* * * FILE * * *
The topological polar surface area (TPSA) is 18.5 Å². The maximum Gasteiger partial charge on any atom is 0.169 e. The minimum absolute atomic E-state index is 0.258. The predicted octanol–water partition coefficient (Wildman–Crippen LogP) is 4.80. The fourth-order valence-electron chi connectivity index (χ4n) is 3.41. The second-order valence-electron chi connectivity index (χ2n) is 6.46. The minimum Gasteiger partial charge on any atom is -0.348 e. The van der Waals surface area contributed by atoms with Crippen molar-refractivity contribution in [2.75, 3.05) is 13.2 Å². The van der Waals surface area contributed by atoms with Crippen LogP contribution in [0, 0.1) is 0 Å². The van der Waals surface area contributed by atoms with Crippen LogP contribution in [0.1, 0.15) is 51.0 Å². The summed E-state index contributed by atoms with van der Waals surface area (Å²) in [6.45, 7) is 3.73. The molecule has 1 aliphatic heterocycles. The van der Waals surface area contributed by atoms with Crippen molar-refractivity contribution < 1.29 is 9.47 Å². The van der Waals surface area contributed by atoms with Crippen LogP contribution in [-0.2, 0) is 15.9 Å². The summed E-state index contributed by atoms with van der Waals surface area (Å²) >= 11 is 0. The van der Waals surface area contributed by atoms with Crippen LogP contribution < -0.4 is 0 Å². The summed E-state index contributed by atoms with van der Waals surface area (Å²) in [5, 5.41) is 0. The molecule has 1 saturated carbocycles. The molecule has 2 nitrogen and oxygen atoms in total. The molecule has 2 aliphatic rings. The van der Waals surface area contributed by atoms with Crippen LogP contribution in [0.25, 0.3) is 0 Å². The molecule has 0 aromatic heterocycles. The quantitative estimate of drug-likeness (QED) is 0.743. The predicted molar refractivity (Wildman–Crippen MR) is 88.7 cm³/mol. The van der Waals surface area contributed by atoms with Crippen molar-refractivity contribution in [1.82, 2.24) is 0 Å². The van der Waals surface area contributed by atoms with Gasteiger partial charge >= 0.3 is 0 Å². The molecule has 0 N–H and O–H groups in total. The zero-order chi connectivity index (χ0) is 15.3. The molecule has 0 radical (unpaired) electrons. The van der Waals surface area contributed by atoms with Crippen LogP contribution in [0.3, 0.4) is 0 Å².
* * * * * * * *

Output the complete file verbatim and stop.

The topological polar surface area (TPSA) is 18.5 Å². The maximum Gasteiger partial charge on any atom is 0.169 e. The minimum absolute atomic E-state index is 0.258. The predicted octanol–water partition coefficient (Wildman–Crippen LogP) is 4.80. The fourth-order valence-electron chi connectivity index (χ4n) is 3.41. The second-order valence-electron chi connectivity index (χ2n) is 6.46. The minimum Gasteiger partial charge on any atom is -0.348 e. The van der Waals surface area contributed by atoms with Crippen molar-refractivity contribution in [2.75, 3.05) is 13.2 Å². The van der Waals surface area contributed by atoms with Crippen LogP contribution in [0, 0.1) is 0 Å². The van der Waals surface area contributed by atoms with Crippen LogP contribution in [0.1, 0.15) is 51.0 Å². The summed E-state index contributed by atoms with van der Waals surface area (Å²) in [6.45, 7) is 3.73. The molecule has 1 aliphatic heterocycles. The van der Waals surface area contributed by atoms with Crippen molar-refractivity contribution < 1.29 is 9.47 Å². The van der Waals surface area contributed by atoms with Crippen LogP contribution in [-0.2, 0) is 15.9 Å². The summed E-state index contributed by atoms with van der Waals surface area (Å²) >= 11 is 0. The van der Waals surface area contributed by atoms with Crippen LogP contribution < -0.4 is 0 Å². The summed E-state index contributed by atoms with van der Waals surface area (Å²) in [5, 5.41) is 0. The molecule has 1 saturated carbocycles. The molecule has 2 nitrogen and oxygen atoms in total. The molecule has 2 aliphatic rings. The van der Waals surface area contributed by atoms with Crippen LogP contribution in [0.25, 0.3) is 0 Å². The molecule has 0 aromatic heterocycles. The quantitative estimate of drug-likeness (QED) is 0.743. The predicted molar refractivity (Wildman–Crippen MR) is 88.7 cm³/mol. The van der Waals surface area contributed by atoms with Crippen molar-refractivity contribution in [1.82, 2.24) is 0 Å². The van der Waals surface area contributed by atoms with Gasteiger partial charge >= 0.3 is 0 Å². The molecule has 0 N–H and O–H groups in total. The zero-order chi connectivity index (χ0) is 15.3. The molecule has 0 radical (unpaired) electrons. The van der Waals surface area contributed by atoms with Crippen LogP contribution in [0.3, 0.4) is 0 Å².